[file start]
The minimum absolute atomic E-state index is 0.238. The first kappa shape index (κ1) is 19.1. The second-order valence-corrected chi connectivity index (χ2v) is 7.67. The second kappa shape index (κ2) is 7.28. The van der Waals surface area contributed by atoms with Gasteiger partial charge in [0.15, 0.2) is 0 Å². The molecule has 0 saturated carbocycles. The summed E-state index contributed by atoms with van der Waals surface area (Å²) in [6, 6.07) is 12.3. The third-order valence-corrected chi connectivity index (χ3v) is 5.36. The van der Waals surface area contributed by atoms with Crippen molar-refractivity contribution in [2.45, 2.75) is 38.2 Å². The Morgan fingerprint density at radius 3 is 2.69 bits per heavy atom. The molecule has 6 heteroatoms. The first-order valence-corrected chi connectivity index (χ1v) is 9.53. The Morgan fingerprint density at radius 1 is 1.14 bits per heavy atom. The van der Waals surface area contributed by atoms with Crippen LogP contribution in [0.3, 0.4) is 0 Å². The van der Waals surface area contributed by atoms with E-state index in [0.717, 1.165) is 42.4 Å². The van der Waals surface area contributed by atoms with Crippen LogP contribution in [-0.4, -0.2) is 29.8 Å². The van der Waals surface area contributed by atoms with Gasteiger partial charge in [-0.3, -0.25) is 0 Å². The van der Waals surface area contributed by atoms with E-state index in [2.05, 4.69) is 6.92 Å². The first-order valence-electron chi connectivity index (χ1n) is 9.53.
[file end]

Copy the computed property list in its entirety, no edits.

The minimum absolute atomic E-state index is 0.238. The first kappa shape index (κ1) is 19.1. The second-order valence-corrected chi connectivity index (χ2v) is 7.67. The second kappa shape index (κ2) is 7.28. The van der Waals surface area contributed by atoms with Gasteiger partial charge in [0.15, 0.2) is 0 Å². The molecule has 0 saturated carbocycles. The summed E-state index contributed by atoms with van der Waals surface area (Å²) in [6, 6.07) is 12.3. The third-order valence-corrected chi connectivity index (χ3v) is 5.36. The van der Waals surface area contributed by atoms with Crippen molar-refractivity contribution in [2.45, 2.75) is 38.2 Å². The Morgan fingerprint density at radius 3 is 2.69 bits per heavy atom. The molecule has 6 heteroatoms. The first-order valence-corrected chi connectivity index (χ1v) is 9.53. The Morgan fingerprint density at radius 1 is 1.14 bits per heavy atom. The van der Waals surface area contributed by atoms with Crippen LogP contribution in [0.3, 0.4) is 0 Å². The van der Waals surface area contributed by atoms with E-state index in [0.717, 1.165) is 42.4 Å². The van der Waals surface area contributed by atoms with Crippen LogP contribution in [-0.4, -0.2) is 29.8 Å². The van der Waals surface area contributed by atoms with Gasteiger partial charge in [-0.3, -0.25) is 0 Å². The van der Waals surface area contributed by atoms with E-state index in [2.05, 4.69) is 6.92 Å². The first-order valence-electron chi connectivity index (χ1n) is 9.53.